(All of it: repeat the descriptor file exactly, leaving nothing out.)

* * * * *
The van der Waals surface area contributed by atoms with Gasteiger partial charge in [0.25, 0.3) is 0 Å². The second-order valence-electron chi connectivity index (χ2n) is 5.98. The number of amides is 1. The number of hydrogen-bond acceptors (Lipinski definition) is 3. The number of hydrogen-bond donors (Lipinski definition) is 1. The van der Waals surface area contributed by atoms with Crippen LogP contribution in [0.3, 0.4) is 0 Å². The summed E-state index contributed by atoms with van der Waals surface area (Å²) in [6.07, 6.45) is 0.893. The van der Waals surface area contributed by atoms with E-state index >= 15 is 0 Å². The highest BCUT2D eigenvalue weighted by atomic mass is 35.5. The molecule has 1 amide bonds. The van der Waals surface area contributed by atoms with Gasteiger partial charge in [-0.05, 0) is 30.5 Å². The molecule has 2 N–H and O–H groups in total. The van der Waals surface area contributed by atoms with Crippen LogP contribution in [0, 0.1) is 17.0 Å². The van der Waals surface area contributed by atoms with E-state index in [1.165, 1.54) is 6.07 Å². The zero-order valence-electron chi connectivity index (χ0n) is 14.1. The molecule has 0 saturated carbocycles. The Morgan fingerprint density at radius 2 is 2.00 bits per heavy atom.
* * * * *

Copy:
The van der Waals surface area contributed by atoms with Gasteiger partial charge in [0.25, 0.3) is 0 Å². The second-order valence-electron chi connectivity index (χ2n) is 5.98. The number of amides is 1. The number of hydrogen-bond acceptors (Lipinski definition) is 3. The number of hydrogen-bond donors (Lipinski definition) is 1. The van der Waals surface area contributed by atoms with Crippen LogP contribution in [0.3, 0.4) is 0 Å². The summed E-state index contributed by atoms with van der Waals surface area (Å²) in [6.07, 6.45) is 0.893. The van der Waals surface area contributed by atoms with E-state index >= 15 is 0 Å². The highest BCUT2D eigenvalue weighted by atomic mass is 35.5. The molecule has 1 amide bonds. The van der Waals surface area contributed by atoms with Gasteiger partial charge in [-0.05, 0) is 30.5 Å². The molecule has 2 N–H and O–H groups in total. The van der Waals surface area contributed by atoms with Crippen LogP contribution in [0, 0.1) is 17.0 Å². The van der Waals surface area contributed by atoms with E-state index in [1.165, 1.54) is 6.07 Å². The zero-order valence-electron chi connectivity index (χ0n) is 14.1. The molecule has 0 saturated carbocycles. The Morgan fingerprint density at radius 2 is 2.00 bits per heavy atom.